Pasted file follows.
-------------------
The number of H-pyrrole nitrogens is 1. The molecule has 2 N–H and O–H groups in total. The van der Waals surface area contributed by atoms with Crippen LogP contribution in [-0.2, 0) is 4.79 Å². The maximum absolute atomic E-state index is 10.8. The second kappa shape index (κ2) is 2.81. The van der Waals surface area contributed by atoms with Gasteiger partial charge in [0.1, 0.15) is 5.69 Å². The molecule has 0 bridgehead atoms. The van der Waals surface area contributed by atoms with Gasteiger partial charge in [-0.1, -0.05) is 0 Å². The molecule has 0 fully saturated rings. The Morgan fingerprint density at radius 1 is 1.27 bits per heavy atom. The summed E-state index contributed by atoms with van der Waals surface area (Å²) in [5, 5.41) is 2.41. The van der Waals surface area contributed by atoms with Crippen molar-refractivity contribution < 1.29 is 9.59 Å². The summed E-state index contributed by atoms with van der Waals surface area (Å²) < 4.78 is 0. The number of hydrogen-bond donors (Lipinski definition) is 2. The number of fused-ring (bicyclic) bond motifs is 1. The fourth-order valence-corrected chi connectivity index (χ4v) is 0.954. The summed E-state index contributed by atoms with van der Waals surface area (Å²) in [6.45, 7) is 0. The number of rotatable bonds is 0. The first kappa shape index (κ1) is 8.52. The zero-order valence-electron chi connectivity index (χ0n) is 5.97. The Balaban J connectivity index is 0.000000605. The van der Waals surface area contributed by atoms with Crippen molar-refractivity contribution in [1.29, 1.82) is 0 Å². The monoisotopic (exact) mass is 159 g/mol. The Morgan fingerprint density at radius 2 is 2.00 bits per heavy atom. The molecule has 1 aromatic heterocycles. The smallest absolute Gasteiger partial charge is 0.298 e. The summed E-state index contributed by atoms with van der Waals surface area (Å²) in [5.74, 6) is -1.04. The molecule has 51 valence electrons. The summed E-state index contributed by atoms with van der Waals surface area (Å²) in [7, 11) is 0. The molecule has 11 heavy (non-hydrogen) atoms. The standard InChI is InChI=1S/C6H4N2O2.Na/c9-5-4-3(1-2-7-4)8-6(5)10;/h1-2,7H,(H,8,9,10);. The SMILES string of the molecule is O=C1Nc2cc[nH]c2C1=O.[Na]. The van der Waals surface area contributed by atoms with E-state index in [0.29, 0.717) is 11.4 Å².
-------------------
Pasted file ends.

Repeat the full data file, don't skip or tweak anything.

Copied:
The number of H-pyrrole nitrogens is 1. The molecule has 2 N–H and O–H groups in total. The van der Waals surface area contributed by atoms with Crippen LogP contribution in [-0.2, 0) is 4.79 Å². The maximum absolute atomic E-state index is 10.8. The second kappa shape index (κ2) is 2.81. The van der Waals surface area contributed by atoms with Gasteiger partial charge in [0.1, 0.15) is 5.69 Å². The molecule has 0 bridgehead atoms. The van der Waals surface area contributed by atoms with Gasteiger partial charge in [-0.1, -0.05) is 0 Å². The molecule has 0 fully saturated rings. The Morgan fingerprint density at radius 1 is 1.27 bits per heavy atom. The summed E-state index contributed by atoms with van der Waals surface area (Å²) in [5, 5.41) is 2.41. The van der Waals surface area contributed by atoms with Crippen molar-refractivity contribution < 1.29 is 9.59 Å². The summed E-state index contributed by atoms with van der Waals surface area (Å²) < 4.78 is 0. The number of hydrogen-bond donors (Lipinski definition) is 2. The number of fused-ring (bicyclic) bond motifs is 1. The fourth-order valence-corrected chi connectivity index (χ4v) is 0.954. The summed E-state index contributed by atoms with van der Waals surface area (Å²) in [6.45, 7) is 0. The number of rotatable bonds is 0. The first kappa shape index (κ1) is 8.52. The zero-order valence-electron chi connectivity index (χ0n) is 5.97. The Balaban J connectivity index is 0.000000605. The van der Waals surface area contributed by atoms with Crippen molar-refractivity contribution in [1.29, 1.82) is 0 Å². The monoisotopic (exact) mass is 159 g/mol. The Morgan fingerprint density at radius 2 is 2.00 bits per heavy atom. The molecule has 1 aromatic heterocycles. The smallest absolute Gasteiger partial charge is 0.298 e. The summed E-state index contributed by atoms with van der Waals surface area (Å²) in [5.74, 6) is -1.04. The molecule has 51 valence electrons. The summed E-state index contributed by atoms with van der Waals surface area (Å²) in [7, 11) is 0. The molecule has 11 heavy (non-hydrogen) atoms. The standard InChI is InChI=1S/C6H4N2O2.Na/c9-5-4-3(1-2-7-4)8-6(5)10;/h1-2,7H,(H,8,9,10);. The SMILES string of the molecule is O=C1Nc2cc[nH]c2C1=O.[Na]. The van der Waals surface area contributed by atoms with E-state index in [0.29, 0.717) is 11.4 Å².